more instrumentation – bass and drums in particular. Delwyn was
keen to use drummer Charlie Britton from his group Madog, and he
also knew of a bass player, John Griffiths from Pontrhydyfen.
Following discussions with Sain, who had been using professional
session players, the company relented and four songs, one each by
the four members, were recorded at the famed Rockfield Studio.
Griffiths was also in the process of joining a new rock band
called Edward H Dafis with Hefin Elis and Dewi Pws Morris,
veterans of several Welsh-language bands. They also needed a
drummer, and the John/Charlie partnership became the backbone of
that pioneering band and the No. 1 rhythm section on
Welsh-language recordings. But, for the record, they first teamed
up on that first Hergest recording.
appearances on television and stage followed the release of the EP
(mainly on variety bills – rock gigs had yet to take off in the
Welsh-language scene) – one of the highlights of summer 1973
being the Tafodau Tan (Tongues of Fire) concert that was
recorded for album release.
October 1973, Geraint and Delwyn moved to ‘Glanceri’, a flat
in Borth, near Aberystwyth, that would become Hergest’s home for
the next few years. Meanwhile, Derec moved to college in Bangor,
North Wales – a significant distance from Aberystwyth –
underlining a developing gap between the Aberystwyth trio and the
other guy. By year’s end, Derec had left to form a new band,
change of direction 1974-5
others decided to continue as a trio, before a possible
replacement was proposed - Arfon Wyn, who had just left his own
group, Yr Atgyfodiad (The Resurrection), a Christian rock band.
Both Elgan and Delwyn had also become born-again Christians and
given Arfon’s talents as guitarist (electric and acoustic),
vocalist and songwriter, he seemed a logical choice, and Geraint
agreed with the others that he would be an asset to Hergest.
band’s second EP was, however, recorded as a trio, again at
Rockfield, although both Arfon and Derec contributed to a track
each, with John and Charlie returning as rhythm section. The
record, entitled Aros Pryd (Stop-Gap) featured one song
each by the three principals and ‘Blodeuwedd’, a pastiche of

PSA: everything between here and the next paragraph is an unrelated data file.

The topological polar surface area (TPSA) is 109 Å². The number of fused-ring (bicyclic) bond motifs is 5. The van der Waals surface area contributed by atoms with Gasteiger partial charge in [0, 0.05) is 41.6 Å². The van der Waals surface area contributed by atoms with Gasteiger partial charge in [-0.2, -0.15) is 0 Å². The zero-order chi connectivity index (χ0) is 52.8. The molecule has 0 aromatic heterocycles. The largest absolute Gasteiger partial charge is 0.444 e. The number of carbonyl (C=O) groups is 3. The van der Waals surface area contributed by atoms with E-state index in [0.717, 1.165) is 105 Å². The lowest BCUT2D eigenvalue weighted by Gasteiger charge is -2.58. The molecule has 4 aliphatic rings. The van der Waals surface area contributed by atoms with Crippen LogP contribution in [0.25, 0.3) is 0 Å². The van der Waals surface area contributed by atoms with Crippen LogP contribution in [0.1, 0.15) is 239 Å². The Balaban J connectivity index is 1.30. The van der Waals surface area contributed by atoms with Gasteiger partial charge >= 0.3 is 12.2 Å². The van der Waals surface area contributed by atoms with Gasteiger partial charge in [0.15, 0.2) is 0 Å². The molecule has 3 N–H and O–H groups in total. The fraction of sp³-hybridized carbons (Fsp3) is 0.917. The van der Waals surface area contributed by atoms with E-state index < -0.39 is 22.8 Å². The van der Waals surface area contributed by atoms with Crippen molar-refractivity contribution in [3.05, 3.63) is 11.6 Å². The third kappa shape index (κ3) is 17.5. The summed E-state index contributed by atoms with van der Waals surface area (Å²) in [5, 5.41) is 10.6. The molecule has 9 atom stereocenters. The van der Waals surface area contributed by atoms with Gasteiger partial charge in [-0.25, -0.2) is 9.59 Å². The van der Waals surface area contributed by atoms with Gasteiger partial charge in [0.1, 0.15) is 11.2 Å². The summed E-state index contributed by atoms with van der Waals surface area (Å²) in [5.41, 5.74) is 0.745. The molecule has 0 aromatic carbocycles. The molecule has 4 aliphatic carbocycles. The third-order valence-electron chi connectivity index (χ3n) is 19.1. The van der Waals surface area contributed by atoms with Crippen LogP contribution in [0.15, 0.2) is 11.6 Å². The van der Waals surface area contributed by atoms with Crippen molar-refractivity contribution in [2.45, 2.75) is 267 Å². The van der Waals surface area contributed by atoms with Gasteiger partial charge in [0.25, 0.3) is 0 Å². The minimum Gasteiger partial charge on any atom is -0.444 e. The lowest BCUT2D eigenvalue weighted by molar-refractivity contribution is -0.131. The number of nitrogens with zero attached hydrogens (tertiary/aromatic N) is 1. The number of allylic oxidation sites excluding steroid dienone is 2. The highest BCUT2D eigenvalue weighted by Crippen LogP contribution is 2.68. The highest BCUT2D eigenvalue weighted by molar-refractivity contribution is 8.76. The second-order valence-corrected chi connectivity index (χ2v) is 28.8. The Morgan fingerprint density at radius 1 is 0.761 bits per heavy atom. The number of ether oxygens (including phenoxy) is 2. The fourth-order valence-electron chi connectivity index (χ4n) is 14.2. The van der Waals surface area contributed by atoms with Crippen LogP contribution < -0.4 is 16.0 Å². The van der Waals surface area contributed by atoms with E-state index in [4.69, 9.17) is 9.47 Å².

early 60s pop, written by all three.
the summer, the three also joined an ensemble featuring Heather
Jones, Clef Harpwood, the groups Edward H Dafis, Ac Eraill and
Sidan, and guitarist Geraint Griffiths to rehearse and perform Nia
Ben Aur, the first Welsh-language rock opera. There were two
performances, one – with horrendous technical problems – at
the National Eisteddfod in August and again thirty years later at
Bryn Terfel’s Faenol festival, with the original cast (almost
entirely) re-united. (read
same week in 1974, Arfon officially joined Hergest, but although he
helped to move the group in new and interesting directions, the
personal chemistry was lacking, particularly between him and
Geraint. Arfon and Delwyn recorded as Cyfeillion Crist (Friends
of Christ) and talked of starting a new band. First though,
Hergest went back into the studio – this time at Sain’s
brand-new 8 track facility, Gwernafalau, housed in a farm outhouse
near Caernarfon. – to record their first album. The studio had
only just opened and there were a number of teething problems, but
the band – with John, Charlie and the guitarist from Nia Ben Aur,
Geraint Griffiths - succeeded in
putting together an interesting collection of songs.
the time of Glanceri’s release, Arfon Wyn had left and Hergest had
reverted to a trio and, with John Griffiths on bass, recorded two
songs for a compilation, Lleisiau (Voices) . But by the end
of 1975, the original foursome was reunited when Derec rejoined the
band’s style changed again, this time with more harmonies and
the addition of electric piano and mandolin for live work – and